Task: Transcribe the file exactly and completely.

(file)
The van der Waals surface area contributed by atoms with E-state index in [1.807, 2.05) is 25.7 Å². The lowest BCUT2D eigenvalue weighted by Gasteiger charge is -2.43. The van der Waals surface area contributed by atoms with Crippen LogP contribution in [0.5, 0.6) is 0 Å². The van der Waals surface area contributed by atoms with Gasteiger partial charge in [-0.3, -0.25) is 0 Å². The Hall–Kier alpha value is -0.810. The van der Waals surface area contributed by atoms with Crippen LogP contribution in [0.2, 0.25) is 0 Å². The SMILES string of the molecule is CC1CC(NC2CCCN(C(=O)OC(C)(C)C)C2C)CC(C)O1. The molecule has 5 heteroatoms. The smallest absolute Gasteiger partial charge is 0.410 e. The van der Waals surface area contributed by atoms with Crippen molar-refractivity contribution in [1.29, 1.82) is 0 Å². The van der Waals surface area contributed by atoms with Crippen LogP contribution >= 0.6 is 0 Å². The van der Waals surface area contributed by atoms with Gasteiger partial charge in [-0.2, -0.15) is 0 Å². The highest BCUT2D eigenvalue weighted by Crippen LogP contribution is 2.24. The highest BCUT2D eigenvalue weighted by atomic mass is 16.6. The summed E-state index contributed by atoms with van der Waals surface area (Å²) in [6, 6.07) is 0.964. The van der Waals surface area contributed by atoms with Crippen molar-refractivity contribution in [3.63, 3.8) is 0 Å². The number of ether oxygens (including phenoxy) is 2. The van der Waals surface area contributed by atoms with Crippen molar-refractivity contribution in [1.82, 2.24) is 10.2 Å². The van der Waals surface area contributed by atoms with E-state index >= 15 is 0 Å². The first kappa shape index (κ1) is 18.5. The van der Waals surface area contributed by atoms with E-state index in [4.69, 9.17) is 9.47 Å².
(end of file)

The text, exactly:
The van der Waals surface area contributed by atoms with E-state index in [1.807, 2.05) is 25.7 Å². The lowest BCUT2D eigenvalue weighted by Gasteiger charge is -2.43. The van der Waals surface area contributed by atoms with Crippen LogP contribution in [0.5, 0.6) is 0 Å². The van der Waals surface area contributed by atoms with Gasteiger partial charge in [-0.3, -0.25) is 0 Å². The Hall–Kier alpha value is -0.810. The van der Waals surface area contributed by atoms with Crippen LogP contribution in [0.2, 0.25) is 0 Å². The SMILES string of the molecule is CC1CC(NC2CCCN(C(=O)OC(C)(C)C)C2C)CC(C)O1. The molecule has 5 heteroatoms. The smallest absolute Gasteiger partial charge is 0.410 e. The van der Waals surface area contributed by atoms with Crippen molar-refractivity contribution in [1.29, 1.82) is 0 Å². The van der Waals surface area contributed by atoms with Crippen LogP contribution >= 0.6 is 0 Å². The van der Waals surface area contributed by atoms with Gasteiger partial charge in [-0.2, -0.15) is 0 Å². The highest BCUT2D eigenvalue weighted by Crippen LogP contribution is 2.24. The highest BCUT2D eigenvalue weighted by atomic mass is 16.6. The summed E-state index contributed by atoms with van der Waals surface area (Å²) in [6, 6.07) is 0.964. The van der Waals surface area contributed by atoms with Crippen molar-refractivity contribution in [3.63, 3.8) is 0 Å². The number of ether oxygens (including phenoxy) is 2. The van der Waals surface area contributed by atoms with Crippen molar-refractivity contribution in [1.82, 2.24) is 10.2 Å². The van der Waals surface area contributed by atoms with E-state index >= 15 is 0 Å². The first kappa shape index (κ1) is 18.5. The van der Waals surface area contributed by atoms with E-state index in [4.69, 9.17) is 9.47 Å².